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Mental Health

The Surge in Women’s Suicide Rates Among Homemakers

A 2021 report revealed that, in India, nearly 1 woman commits suicide every 9 minutes. About 23,178 women homemakers committed suicide that year, amounting to almost 63 suicides every single day.

Nov 10, 2023

3 min read

Written by Rhea Kadakia
Medically Reviewed by 

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An illustration of a woman curled up in the foetus position with an unhappy expression

Women are often viewed as the pillars of Indian society. Strong, infallible and omnipresent in everyday life. They take on the herculean task of caregiving, caring for their families and themselves, putting everyone’s needs before theirs.

Unfortunately, seeing women as superheroes often distracts us from the underlying problem: their deteriorating mental health. 

A report by the National Crime Records Bureau (NCRB) revealed that 45,026 women died by suicide in India in 2021, nearly 1 every 9 minutes. 23,178 were homemakers. Nearly 63 women homemakers committed suicide every day in 2021.

Why is there a spike in suicide rates among homemakers?

Since 1997, NCRB began compiling suicide data based on occupation; every year since, more than 20,000 homemakers have been killing themselves. Mental health experts explain this through the lens of rampant domestic violence sweeping the country.

24% of married urban women have experienced spousal violence, and 2.5% of these women have also experienced spousal violence while pregnant.

The report further revealed that nearly two-thirds – 63.69% (28,680) – of women suicide victims were married.

Tanushree Baikar-Talekar, a psychologist with the Samarpan Mental Health Counselling Centre, contributes the rising number of suicides among homemakers to the lack of mental health awareness and resources in the country.

She says, "I do believe domestic violence is a large part of why women commit suicide, but I also believe it’s because they don’t know they can get help, and they think suicide is their only way out. More often than not, women know that domestic violence is wrong but don’t have the resources to get the help they need to get out of the situation."

A seminal Lancet Public Health study (2018) on suicides in Indian women speculates that the reason behind the increasing rate of women’s suicides may be related to a conflict between women’s increasing education and empowerment and the persistence of their lower status in Indian society.

Blog quote

I do believe domestic violence is a large part of why women commit suicide, but I also believe it’s because they don’t know they can get help, and they think suicide is their only way out.

Tanushree Baikar-Talekar, Psychologist, Samarpan Mental Health Counselling Centre

Causes that contribute to the increased suicide rate in women

As per the NCBR report, the most common causes behind women’s suicide were family problems, which usually manifested after marriage, marital problems and undiagnosed or untreated mental illness. 43.25% of suicides in women due to illness were because of mental illness.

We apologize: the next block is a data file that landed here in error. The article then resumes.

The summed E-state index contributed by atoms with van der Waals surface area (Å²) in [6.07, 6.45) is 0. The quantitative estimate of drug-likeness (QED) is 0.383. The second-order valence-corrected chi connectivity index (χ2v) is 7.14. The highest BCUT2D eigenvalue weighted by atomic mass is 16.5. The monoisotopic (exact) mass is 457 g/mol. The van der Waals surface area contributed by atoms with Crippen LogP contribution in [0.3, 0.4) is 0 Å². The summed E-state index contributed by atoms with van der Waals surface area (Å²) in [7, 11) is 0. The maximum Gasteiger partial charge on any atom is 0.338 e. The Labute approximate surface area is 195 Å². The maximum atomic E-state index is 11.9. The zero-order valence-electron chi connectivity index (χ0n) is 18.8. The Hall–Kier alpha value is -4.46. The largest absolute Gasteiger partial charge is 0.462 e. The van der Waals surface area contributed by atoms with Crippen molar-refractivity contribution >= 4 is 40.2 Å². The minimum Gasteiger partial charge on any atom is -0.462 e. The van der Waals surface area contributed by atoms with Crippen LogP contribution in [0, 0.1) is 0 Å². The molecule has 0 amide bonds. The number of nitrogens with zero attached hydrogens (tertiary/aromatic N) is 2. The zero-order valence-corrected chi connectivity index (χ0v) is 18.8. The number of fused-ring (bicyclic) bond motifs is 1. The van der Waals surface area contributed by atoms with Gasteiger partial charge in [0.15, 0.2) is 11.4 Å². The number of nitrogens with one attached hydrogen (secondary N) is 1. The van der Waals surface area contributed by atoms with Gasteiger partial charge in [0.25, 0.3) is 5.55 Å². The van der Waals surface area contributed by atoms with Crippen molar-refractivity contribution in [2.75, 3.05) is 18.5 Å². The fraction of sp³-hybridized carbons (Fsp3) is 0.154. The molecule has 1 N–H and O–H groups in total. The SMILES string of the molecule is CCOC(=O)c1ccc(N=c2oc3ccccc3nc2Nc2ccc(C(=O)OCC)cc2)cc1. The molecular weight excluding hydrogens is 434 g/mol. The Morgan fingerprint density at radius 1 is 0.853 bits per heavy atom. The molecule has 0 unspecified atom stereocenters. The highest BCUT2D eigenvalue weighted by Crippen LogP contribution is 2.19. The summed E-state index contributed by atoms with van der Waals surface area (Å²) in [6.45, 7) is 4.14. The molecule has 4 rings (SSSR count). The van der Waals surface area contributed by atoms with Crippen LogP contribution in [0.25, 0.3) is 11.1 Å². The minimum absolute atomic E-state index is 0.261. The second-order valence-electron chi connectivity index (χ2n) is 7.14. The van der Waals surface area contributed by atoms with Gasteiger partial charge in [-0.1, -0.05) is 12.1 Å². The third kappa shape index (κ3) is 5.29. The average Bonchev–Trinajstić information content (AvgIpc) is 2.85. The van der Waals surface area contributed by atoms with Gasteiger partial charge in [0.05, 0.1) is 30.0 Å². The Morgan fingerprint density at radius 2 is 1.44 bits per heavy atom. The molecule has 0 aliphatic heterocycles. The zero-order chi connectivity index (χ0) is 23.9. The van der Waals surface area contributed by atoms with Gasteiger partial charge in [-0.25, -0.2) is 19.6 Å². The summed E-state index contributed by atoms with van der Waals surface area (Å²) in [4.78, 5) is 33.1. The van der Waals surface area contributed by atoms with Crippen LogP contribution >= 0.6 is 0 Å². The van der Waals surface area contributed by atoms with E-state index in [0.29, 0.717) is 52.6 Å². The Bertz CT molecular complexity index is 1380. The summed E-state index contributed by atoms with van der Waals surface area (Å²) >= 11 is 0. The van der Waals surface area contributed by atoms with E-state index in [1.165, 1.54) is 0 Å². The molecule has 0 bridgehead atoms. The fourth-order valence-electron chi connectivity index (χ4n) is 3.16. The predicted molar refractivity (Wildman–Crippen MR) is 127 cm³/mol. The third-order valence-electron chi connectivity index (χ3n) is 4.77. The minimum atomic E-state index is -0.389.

This problem particularly plagues educated, young Indian women. Nearly 67.5% – 2,757 – of female suicides over marital issues were below the age of 30.

A country rich with culture and tradition, India is a developing nation. However, in certain aspects, it is still rooted in the past with plenty of gender disparity. One of these aspects is the treatment of women in traditional family settings. Women are expected not to work; their sole responsibility is that of a homemaker.

Should women choose to work, it must not come in the way of their primary role as caretakers and managers of the household. Regressive thinking like this often leaves women feeling trapped in their lives with nowhere to go and unable to reach out for help. This is one of the core reasons behind the increase in women’s suicide rate.

A snapshot of the cause-wise distribution of suicide in women in 2021
Family Problems Marital ProblemsMental Health IllnessExtra-marital AffairsImpotence/Infertility

The lack of resources to support women in need

The problem with increased suicide rates is multi-faceted; it can be attributed to different factors ranging from lack of education, being educated and empowered, to lack of resources.

The problem, however, is disturbingly relevant.

In 2016, women in India accounted for 36% of global female suicide deaths despite making up only 18% of the world’s female population.

Here are some resources to help anyone who has mental illness, suicidal thoughts or domestic violence

  • SNEHA for domestic violence: +91 9167535765, +91 9833052684,
  • Samaritans Mumbai for mental health counselling and suicidal thoughts: +91 8422984528, +91 8422984529, +91 8422984530,
  • Voice that Cares for psychosocial counselling support: 8448844845 
  • KIRAN for mental health rehabilitation (24x7, 13 regional languages, toll-free): 1800-599-0019
  • Fortis Stress Helpline (24x7 and 15 different languages): 08376804102

Medically reviewed by:

Dr. B. S. Mahesh, Clinical Psychologist

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